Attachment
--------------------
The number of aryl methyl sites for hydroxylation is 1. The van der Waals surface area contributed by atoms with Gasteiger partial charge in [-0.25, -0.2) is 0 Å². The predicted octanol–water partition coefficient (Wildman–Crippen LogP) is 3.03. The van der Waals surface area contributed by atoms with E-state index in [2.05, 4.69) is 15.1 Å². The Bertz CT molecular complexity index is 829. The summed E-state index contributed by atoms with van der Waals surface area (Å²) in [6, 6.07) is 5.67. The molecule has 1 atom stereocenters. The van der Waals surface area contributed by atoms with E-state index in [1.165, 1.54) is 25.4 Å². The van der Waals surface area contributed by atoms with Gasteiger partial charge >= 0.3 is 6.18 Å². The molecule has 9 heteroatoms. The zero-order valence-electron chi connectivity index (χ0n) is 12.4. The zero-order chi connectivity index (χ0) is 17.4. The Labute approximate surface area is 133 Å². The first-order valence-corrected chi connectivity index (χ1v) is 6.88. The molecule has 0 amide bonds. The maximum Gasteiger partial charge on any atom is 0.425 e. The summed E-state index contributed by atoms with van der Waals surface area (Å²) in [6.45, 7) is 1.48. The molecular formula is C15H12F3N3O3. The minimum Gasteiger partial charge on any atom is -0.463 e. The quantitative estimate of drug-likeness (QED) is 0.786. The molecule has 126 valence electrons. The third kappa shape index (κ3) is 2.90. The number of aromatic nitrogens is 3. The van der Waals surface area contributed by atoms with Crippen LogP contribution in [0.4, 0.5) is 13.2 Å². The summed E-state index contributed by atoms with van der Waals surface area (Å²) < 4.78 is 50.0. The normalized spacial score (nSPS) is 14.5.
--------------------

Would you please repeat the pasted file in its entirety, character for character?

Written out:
The number of aryl methyl sites for hydroxylation is 1. The van der Waals surface area contributed by atoms with Gasteiger partial charge in [-0.25, -0.2) is 0 Å². The predicted octanol–water partition coefficient (Wildman–Crippen LogP) is 3.03. The van der Waals surface area contributed by atoms with E-state index in [2.05, 4.69) is 15.1 Å². The Bertz CT molecular complexity index is 829. The summed E-state index contributed by atoms with van der Waals surface area (Å²) in [6, 6.07) is 5.67. The molecule has 1 atom stereocenters. The van der Waals surface area contributed by atoms with E-state index in [1.165, 1.54) is 25.4 Å². The van der Waals surface area contributed by atoms with Gasteiger partial charge >= 0.3 is 6.18 Å². The molecule has 9 heteroatoms. The zero-order valence-electron chi connectivity index (χ0n) is 12.4. The zero-order chi connectivity index (χ0) is 17.4. The Labute approximate surface area is 133 Å². The first-order valence-corrected chi connectivity index (χ1v) is 6.88. The molecule has 0 amide bonds. The maximum Gasteiger partial charge on any atom is 0.425 e. The summed E-state index contributed by atoms with van der Waals surface area (Å²) in [6.45, 7) is 1.48. The molecular formula is C15H12F3N3O3. The minimum Gasteiger partial charge on any atom is -0.463 e. The quantitative estimate of drug-likeness (QED) is 0.786. The molecule has 126 valence electrons. The third kappa shape index (κ3) is 2.90. The number of aromatic nitrogens is 3. The van der Waals surface area contributed by atoms with Crippen LogP contribution in [0.4, 0.5) is 13.2 Å². The summed E-state index contributed by atoms with van der Waals surface area (Å²) < 4.78 is 50.0. The normalized spacial score (nSPS) is 14.5.